Emdashes—Modern Times Between the Lines

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Sempé Fi (On Covers): Bridge to Nowhere

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Pollux writes:

There is a feature playing in an outdoor theatre alongside the Brooklyn Bridge. Tickets are free. All are welcome to come. Flickering on the screen is a shot of the Brooklyn Bridge itself. The audience is entranced. It is a diverse crowd. No one looks at the actual bridge looming behind the improvised cinema.

A movie under the stars makes for a decent Saturday night, maybe a good “second date” or “third date” sort of outing.

Why look up at a marvel of engineering when you can see it on a much smaller screen? No craning of the neck is required; you can see it as you see most of the world: through streaming videos on the CNN website, through newly uploaded Snapfish albums, through the muted flash of Kindle screens.

For the August 24, 2009 cover of The New Yorker, Adrian Tomine makes a statement about our world. It is a world in which life and culture seem to be permanently plugged into any device that has a screen: films, iPods, television, and computers. We could spend our whole day viewing, viewing, and viewing some more, and this has become the stuff of life itself. It is life not led but LED, a light-emitting diode existence.

René Magritte created the same sort of imagery and made the same sort of comment in the two paintings called The Human Condition. These paintings depicted paintings: in them an easel stands before an open window. The painting on the easel depicts the very same landscape it is concealing. It depicts and conceals it at the same time. Magritte thus toys with reality and our conceptions of it. The painting on the easel is no more and no less real than the landscape behind it.

Tomine’s Magritte-like cover is appropriate to our times. His Brooklyn Bridge is not real; it is simply a depiction of it. Is it any less real than the film that portrays it? Is the film a documentary or a feature film starring the It Girl of the moment?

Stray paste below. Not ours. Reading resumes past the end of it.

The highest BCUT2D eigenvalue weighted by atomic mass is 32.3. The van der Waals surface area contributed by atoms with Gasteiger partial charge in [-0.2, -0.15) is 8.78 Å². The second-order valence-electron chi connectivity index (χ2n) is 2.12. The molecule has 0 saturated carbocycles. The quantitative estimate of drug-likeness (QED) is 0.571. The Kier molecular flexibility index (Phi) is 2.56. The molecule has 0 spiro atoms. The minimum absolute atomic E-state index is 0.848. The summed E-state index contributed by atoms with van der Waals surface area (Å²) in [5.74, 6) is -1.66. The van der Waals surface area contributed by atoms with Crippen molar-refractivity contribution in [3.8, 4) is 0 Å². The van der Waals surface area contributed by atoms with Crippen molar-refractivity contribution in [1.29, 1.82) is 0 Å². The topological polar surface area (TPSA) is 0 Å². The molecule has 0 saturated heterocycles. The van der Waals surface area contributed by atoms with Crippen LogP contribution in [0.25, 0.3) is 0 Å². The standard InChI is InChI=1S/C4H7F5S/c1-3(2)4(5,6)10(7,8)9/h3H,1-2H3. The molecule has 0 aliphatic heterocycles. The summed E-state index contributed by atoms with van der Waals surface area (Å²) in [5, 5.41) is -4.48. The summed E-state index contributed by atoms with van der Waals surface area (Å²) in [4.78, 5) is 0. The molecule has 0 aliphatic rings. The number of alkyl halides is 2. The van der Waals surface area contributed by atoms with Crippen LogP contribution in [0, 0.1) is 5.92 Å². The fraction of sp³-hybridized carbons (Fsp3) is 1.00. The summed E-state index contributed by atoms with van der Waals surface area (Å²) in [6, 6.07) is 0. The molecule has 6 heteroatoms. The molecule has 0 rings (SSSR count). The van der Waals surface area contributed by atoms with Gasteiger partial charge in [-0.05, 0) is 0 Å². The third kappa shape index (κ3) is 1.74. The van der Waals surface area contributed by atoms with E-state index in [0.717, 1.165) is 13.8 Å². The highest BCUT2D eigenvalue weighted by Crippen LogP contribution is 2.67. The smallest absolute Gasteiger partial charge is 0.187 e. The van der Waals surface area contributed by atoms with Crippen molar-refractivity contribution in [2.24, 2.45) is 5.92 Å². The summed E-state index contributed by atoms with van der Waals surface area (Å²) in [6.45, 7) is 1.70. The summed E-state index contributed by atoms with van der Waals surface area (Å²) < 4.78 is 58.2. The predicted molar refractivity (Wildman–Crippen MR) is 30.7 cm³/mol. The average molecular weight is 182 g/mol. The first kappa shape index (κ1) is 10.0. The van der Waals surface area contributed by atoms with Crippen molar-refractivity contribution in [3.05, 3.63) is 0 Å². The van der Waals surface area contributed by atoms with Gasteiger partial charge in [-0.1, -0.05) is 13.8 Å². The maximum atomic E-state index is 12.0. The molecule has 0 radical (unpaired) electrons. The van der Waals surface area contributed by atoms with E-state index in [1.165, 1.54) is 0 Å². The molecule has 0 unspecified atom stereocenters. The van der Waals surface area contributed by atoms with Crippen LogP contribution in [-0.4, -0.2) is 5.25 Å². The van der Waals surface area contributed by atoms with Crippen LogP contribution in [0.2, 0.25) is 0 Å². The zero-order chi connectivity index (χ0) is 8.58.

Our world is a world in which Facebook friendships seem more vigorous and more affectionate than the flesh-and-blood variety. As the ever-waggish Andy Borowitz once joked, he loves his Facebook friends because they would never betray him as his real friends would.

Are we becoming a world in which reality on the screen is becoming more real than flesh, blood, stone, and brick?

Will battles between nations become transformed into cyber-attacks, in which the websites of embassies are hacked and cities themselves are left untouched and un-bombed? No, that is wishful thinking. It seems that only the good things in life are being transferred to the world of small screens: friendship, architectural works, and concerts.

Tomine’s last cover for The New Yorker, for the January 31, 2009 issue, depicted a different night scene: an ice-cream salesman braving the cold to sell his product, in which light and warmth emanate from the truck that serves as a refuge from the screaming winds.

Tomine’s new cover is equally incongruous, but not obviously so. Tomine makes his point gently and subtly, much like Bruce McCall. Tomine and McCall are the diametric opposites of artists like Blitt, who make their point with hammer blows. The New Yorker needs both types of artists.

We don’t live in an entirely virtual world. The shock of reality always intrudes upon our iWorld of little screens and Next buttons. Perhaps that is just as well. We are alive; what we see on the screen is not.

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2008 Webby Awards Official Honoree